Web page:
Using microcosms to bridge metacommunity theory with natural patterns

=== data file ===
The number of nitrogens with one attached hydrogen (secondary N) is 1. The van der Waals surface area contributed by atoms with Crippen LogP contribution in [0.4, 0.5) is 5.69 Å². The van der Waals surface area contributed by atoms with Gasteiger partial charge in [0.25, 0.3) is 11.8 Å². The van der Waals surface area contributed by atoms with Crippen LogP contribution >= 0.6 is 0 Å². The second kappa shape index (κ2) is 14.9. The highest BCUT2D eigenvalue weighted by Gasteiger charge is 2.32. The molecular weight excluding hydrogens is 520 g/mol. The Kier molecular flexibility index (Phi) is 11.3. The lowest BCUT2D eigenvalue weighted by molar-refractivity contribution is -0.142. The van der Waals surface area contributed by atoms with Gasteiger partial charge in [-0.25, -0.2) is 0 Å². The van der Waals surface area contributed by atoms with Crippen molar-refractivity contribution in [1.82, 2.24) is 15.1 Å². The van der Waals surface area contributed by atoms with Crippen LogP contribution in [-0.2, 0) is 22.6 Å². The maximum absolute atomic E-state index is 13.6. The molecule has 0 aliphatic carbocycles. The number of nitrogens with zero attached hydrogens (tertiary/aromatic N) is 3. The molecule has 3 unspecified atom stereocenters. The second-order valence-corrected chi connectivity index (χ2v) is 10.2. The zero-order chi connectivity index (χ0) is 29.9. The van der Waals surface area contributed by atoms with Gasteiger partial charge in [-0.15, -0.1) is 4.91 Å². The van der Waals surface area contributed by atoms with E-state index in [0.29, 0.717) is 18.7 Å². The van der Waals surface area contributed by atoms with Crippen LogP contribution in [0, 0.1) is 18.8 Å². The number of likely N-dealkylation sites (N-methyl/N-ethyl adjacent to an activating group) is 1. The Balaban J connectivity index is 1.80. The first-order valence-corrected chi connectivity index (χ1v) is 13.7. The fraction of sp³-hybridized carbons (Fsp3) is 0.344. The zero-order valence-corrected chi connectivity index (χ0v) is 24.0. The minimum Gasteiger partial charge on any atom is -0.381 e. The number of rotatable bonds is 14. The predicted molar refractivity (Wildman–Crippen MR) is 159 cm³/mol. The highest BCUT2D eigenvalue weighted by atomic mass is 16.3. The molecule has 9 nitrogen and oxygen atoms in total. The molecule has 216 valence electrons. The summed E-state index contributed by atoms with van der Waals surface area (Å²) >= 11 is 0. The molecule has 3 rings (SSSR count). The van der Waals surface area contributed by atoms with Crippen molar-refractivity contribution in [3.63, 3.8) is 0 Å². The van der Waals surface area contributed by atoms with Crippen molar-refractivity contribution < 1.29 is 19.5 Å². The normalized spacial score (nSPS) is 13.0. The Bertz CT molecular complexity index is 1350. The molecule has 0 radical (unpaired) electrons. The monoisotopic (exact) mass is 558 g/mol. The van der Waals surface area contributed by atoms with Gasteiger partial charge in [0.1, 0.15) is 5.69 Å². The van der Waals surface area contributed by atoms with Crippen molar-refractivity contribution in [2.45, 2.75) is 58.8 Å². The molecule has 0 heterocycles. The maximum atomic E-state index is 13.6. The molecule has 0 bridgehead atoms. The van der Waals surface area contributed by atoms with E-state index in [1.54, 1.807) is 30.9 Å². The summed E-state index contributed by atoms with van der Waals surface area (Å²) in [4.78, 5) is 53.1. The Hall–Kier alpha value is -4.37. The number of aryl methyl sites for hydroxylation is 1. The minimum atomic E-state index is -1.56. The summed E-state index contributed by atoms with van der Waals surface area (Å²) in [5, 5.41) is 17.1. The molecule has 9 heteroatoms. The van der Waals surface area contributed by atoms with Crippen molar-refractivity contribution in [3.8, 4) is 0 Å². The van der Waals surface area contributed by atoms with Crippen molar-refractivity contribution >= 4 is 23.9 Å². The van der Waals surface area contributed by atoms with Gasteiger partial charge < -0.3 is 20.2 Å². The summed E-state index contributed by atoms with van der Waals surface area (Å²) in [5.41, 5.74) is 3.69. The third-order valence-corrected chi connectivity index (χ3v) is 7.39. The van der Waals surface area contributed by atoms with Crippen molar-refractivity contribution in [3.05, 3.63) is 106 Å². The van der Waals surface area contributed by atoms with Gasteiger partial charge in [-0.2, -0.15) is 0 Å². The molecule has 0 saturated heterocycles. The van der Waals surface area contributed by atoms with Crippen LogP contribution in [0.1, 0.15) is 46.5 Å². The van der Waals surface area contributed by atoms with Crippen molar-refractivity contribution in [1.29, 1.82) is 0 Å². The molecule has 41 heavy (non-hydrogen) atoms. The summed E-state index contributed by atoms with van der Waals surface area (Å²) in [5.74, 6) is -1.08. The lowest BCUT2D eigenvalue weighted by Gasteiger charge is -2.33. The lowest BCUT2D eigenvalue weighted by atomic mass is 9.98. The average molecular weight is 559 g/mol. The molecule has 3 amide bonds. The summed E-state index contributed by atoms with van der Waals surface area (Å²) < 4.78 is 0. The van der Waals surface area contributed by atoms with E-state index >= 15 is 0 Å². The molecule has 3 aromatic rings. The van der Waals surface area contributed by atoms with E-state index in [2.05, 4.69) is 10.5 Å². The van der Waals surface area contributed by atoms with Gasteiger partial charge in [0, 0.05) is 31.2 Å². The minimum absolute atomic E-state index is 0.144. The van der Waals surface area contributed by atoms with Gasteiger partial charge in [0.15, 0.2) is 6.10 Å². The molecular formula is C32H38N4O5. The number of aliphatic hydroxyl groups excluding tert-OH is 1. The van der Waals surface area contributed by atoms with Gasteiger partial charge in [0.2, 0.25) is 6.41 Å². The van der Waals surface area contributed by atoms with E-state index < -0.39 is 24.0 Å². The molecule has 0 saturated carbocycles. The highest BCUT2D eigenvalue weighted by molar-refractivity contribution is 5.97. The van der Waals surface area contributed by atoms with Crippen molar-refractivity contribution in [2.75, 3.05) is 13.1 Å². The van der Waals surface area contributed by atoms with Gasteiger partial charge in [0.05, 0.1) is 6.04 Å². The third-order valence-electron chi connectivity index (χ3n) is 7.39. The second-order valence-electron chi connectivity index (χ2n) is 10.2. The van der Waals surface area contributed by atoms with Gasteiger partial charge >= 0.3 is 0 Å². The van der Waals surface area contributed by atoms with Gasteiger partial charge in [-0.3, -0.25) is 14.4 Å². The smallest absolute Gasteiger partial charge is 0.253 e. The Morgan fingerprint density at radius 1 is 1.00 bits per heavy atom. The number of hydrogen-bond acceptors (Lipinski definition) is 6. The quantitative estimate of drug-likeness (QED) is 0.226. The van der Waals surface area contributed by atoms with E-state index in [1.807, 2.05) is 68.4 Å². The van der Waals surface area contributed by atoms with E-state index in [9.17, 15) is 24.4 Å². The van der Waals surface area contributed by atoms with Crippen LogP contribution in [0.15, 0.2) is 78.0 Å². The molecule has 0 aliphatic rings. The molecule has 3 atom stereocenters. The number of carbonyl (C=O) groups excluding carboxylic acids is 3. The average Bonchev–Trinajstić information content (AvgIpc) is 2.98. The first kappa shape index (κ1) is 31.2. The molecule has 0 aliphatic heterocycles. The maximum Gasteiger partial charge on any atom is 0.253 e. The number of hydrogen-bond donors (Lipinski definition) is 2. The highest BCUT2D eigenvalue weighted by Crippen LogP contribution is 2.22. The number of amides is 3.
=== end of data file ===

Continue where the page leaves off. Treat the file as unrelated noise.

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Metacommunties are sets of interacting species embedded in landscapes and interconnected via dispersal. The development of metacommunity theory has greatly outpaced its experimental testing. This situation restricts the feedbacks between theory and natural systems, hindering the development of useful theory and limiting application of theory to natural patterns. My dissertation aims to accelerate the testing of metacommunity theory using three microcosm experiments ranging from highly to more loosely constrained. The first experiment implemented a competition-colonization tradeoff between two strains of bacteria and tested if the tradeoff produced the expected patterns of coexistence and ecosystem function. Generally, the results conformed closely to theoretical expectations, though high stochasticity limited coexistence. The second experiment utilized multi-trophic protist communities to test if assembly history followed by complete mixing can produce situations where one community replaces another. Results indicate that community replacement can occur under mixing, though it may be buffered by trophic structure. The third experiment tested the ability of variance partitioning to attribute landscape patterns to process in a one-predator two-prey system. Results indicate that both predators and dispersal can generate similar spatial patterns. Distinguishing between the two requires explicitly incorporating the predator into the partition. In summary, each of these three experiments reinforces aspects of existing theory while illuminating new paths for future theoretical and empirical exploration.